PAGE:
The Chikwawa District Strategic Investment Plan (2008-2015), for instance, indicates that only 10.7 per cent of the population is engaged in wage employment of some form or another while the national picture remains blank.
Globally, the most growing component of international trade has come to be that of ‘other services’. These are all services other than transportation, travel and government services.
Such services have grown at an average annual rate of 6.0 per cent since 1995.
ITC says Malawi’s ‘other services’ have included the export of professional services, business support services, educational services, financial services and health related services.
It, however, bemoans the general lack of information on the country’s ‘other services’ exports.
“It is unfortunate that there are no data on the volume of Malawi ’s ‘other services’ exports. (However) imports of ‘other services’ have increased from 1.7 per cent in 1995 to 4.1 per cent (in 2005) and have been growing at an average annual growth rate of 17.0 per cent since 1995,” says ITC.
Malawi has been exporting legal services to such countries as Belgium , Burundi , Canada , Ethiopia , Finland , France , Germany , Ghana , Greece , India , Italy , Japan , Kenya , Netherlands , Norway , Pakistan , Sudan , Switzerland , United Kingdom , USA , Zambia , Zimbabwe , among others.
The main importers of Malawi’s accounting services are Germany, Italy, India, Switzerland, South Africa, Sudan, Pakistan, among others, while the European Union, India, Pakistan are the main importers of architectural services.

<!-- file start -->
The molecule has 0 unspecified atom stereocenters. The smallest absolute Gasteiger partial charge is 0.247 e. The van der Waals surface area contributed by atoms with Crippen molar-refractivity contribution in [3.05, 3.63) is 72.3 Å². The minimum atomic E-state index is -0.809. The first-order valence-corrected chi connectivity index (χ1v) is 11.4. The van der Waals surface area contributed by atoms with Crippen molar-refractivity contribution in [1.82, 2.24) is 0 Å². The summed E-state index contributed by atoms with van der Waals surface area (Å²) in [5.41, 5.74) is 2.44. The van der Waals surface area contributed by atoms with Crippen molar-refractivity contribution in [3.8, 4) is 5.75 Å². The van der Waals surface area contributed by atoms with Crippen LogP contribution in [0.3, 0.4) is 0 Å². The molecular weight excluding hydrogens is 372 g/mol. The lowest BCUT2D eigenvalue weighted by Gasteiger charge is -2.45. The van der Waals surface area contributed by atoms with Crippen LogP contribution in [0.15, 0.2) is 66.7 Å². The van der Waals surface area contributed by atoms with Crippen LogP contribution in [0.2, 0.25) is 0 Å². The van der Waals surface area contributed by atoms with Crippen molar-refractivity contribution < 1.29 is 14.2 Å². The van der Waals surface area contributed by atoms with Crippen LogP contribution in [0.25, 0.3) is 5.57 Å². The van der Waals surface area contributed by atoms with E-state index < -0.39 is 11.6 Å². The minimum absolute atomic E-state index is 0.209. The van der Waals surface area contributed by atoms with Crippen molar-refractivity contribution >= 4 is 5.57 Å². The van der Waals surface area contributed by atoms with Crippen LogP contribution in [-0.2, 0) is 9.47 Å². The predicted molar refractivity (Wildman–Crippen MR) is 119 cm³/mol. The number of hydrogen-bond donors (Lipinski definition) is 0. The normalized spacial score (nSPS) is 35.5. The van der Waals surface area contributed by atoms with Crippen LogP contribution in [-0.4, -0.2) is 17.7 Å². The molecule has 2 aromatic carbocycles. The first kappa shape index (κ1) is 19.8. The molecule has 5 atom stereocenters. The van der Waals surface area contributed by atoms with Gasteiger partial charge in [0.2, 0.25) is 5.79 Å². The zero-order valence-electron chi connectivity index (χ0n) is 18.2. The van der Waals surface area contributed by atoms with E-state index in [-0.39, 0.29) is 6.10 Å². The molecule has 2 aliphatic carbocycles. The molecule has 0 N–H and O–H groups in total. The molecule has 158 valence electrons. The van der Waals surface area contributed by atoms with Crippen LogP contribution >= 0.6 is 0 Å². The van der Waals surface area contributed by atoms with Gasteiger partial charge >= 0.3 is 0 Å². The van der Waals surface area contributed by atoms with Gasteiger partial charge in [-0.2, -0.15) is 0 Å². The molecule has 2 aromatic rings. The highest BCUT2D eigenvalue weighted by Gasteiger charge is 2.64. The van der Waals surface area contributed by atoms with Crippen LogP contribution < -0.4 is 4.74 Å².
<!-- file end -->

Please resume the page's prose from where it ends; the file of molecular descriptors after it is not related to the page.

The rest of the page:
ICT indicates that Malawi has also made some international in roads with such services as engineering, design services, medical services, midwives and nurses, computer services, agricultural services, equipment rental and leasing, property maintenance, among others.
Malawi ’s trade balance with the rest of the world widened by 31 per cent from K69.2 billion in 2007 to K90.4 billion during the 2008 trade year.
Government has, however, blamed the development on high crude oil and fertilizer prices. This forced government to dig dipper into depleted coffers as the two commodities continue to be some of the country’s strategic imports.
New Finance Minister, Ken Kandodo, has said the development was inevitable since government had to go ahead with the fertilizer subsidy programme but sees improved fortunes this year.
Trade balance is the difference in monetary value of a country’s imports and exports. Statistics indicate that, despite the potential to cover up for the country’s trade deficits, the country continues to consume what it does not produce, and import more than it exports.
This has incensed President Bingu wa Mutharika, who seems eager to shift the country’s focus from that of a net importer to one whose products and services saturate international markets. This has been government’s main policy goal for the past five years, a trend billed to continue- now that Mutharika has a legal cover of five more years.